Barry Cowen says he hopes to discuss ban on turf sales with Eamon Ryan this week

Some TDs in constituencies with significant tracts of bog say they have been ‘inundated’ with concerns and complaints

Fianna Fáil TD Barry Cowen, who has spearheaded opposition within Government to a “cliff-edge” ban on turf sales from September, has said he hopes to discuss the matter with Minister for the Environment Eamon Ryan this week.

Some TDs based in constituencies where there are significant tracts of bogland said they were “inundated” with concerns and complaints about the proposed regulations in the run-up to Easter.

“I have never had as many representations on one issue,” said a TD from a western constituency on Monday.

Mr Cowen said he hoped he would be given the time and date for such a meeting with the Green Party leader on Tuesday.


“It is imperative that it be resolved to our satisfaction as soon as possible,” he said. “Mr Ryan’s proposals, as outlined to Kerry Fine Gael TD Brendan Griffin in a parliamentary response, simply won’t wash.”

In his response to Mr Griffin’s question earlier this month, Mr Ryan indicated that those with turbary rights (the right to cut their own banks of turf for domestic use but not to sell it) would be unaffected but all commercial sales of turf would be banned.

The Cabinet is due to meet virtually this week with the Oireachtas in recess, and the proposed turf ban is to be mentioned but is not expected to be discussed in depth.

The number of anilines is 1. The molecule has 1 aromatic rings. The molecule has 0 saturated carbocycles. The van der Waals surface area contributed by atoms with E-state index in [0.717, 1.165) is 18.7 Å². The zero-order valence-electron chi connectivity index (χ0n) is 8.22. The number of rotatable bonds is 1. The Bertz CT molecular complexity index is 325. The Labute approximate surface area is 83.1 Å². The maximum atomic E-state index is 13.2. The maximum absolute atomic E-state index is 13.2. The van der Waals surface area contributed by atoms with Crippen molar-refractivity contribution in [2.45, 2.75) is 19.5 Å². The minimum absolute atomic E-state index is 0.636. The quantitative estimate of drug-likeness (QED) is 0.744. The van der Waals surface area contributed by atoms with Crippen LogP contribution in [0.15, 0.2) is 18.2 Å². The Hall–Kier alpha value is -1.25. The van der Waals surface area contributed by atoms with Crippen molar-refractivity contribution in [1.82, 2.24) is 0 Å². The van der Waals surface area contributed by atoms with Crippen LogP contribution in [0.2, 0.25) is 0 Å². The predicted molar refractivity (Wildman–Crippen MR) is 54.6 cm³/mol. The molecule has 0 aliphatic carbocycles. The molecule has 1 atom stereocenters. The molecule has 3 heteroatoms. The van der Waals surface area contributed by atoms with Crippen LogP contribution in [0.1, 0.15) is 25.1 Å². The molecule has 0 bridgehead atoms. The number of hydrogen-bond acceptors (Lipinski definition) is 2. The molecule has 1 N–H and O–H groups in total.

Mr Ryan is to meet the other Coalition party leaders, Micheál Martin and Leo Varadkar, to discuss the issue, but no date has been confirmed yet.

At present the regulations are being assessed by the European Commission. When they respond the proposals are to be re-examined, sources said, before being approved.

Air pollution

A spokeswoman for Mr Ryan said on Monday: “He has indicated that the regulations will go ahead in September, but that he will work with his Coalition partners in the meantime to engage on how the regulations would be implemented.

“The implementation will focus on the largest sources of air pollution, which is the retail sale of smoky coal, turf and wet wood.”

Separately, Minister for Health Stephen Donnelly will on Tuesday name the person who will carry out the review on the circumstances surrounding the proposed secondment of chief medical officer Dr Tony Holohan to Trinity College Dublin.

The department said it expected the process to take three to four weeks. It would examine what lessons could be drawn from the process, and make recommendations on foot of those, said a spokesman.

Harry McGee

Harry McGee

Harry McGee is a Political Correspondent with The Irish Times